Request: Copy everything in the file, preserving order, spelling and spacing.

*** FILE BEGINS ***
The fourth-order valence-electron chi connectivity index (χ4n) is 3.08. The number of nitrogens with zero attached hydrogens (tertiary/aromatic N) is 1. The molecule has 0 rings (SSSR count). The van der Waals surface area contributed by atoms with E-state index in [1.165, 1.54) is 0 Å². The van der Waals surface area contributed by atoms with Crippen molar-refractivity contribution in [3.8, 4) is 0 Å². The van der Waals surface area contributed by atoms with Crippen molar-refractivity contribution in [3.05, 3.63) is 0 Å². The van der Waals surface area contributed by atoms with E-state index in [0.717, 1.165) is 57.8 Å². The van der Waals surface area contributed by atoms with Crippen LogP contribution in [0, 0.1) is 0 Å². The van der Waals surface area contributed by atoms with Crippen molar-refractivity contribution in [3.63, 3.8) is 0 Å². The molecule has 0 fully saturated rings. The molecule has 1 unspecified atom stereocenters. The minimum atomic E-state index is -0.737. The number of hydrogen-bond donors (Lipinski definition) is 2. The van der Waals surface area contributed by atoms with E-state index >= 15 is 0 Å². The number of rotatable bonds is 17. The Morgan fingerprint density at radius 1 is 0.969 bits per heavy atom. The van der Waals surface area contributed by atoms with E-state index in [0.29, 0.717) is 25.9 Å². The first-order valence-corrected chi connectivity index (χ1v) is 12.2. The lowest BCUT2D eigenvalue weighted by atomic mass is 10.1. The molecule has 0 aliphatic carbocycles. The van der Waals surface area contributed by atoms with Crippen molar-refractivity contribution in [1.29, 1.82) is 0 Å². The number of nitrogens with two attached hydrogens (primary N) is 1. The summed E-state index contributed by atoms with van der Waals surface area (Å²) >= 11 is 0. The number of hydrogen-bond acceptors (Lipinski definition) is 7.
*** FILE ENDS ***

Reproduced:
The fourth-order valence-electron chi connectivity index (χ4n) is 3.08. The number of nitrogens with zero attached hydrogens (tertiary/aromatic N) is 1. The molecule has 0 rings (SSSR count). The van der Waals surface area contributed by atoms with E-state index in [1.165, 1.54) is 0 Å². The van der Waals surface area contributed by atoms with Crippen molar-refractivity contribution in [3.8, 4) is 0 Å². The van der Waals surface area contributed by atoms with Crippen molar-refractivity contribution in [3.05, 3.63) is 0 Å². The van der Waals surface area contributed by atoms with E-state index in [0.717, 1.165) is 57.8 Å². The van der Waals surface area contributed by atoms with Crippen LogP contribution in [0, 0.1) is 0 Å². The van der Waals surface area contributed by atoms with Crippen molar-refractivity contribution in [3.63, 3.8) is 0 Å². The molecule has 0 fully saturated rings. The molecule has 1 unspecified atom stereocenters. The minimum atomic E-state index is -0.737. The number of hydrogen-bond donors (Lipinski definition) is 2. The van der Waals surface area contributed by atoms with E-state index >= 15 is 0 Å². The number of rotatable bonds is 17. The Morgan fingerprint density at radius 1 is 0.969 bits per heavy atom. The van der Waals surface area contributed by atoms with E-state index in [0.29, 0.717) is 25.9 Å². The first-order valence-corrected chi connectivity index (χ1v) is 12.2. The lowest BCUT2D eigenvalue weighted by atomic mass is 10.1. The molecule has 0 aliphatic carbocycles. The van der Waals surface area contributed by atoms with Crippen molar-refractivity contribution in [1.29, 1.82) is 0 Å². The number of nitrogens with two attached hydrogens (primary N) is 1. The summed E-state index contributed by atoms with van der Waals surface area (Å²) >= 11 is 0. The number of hydrogen-bond acceptors (Lipinski definition) is 7.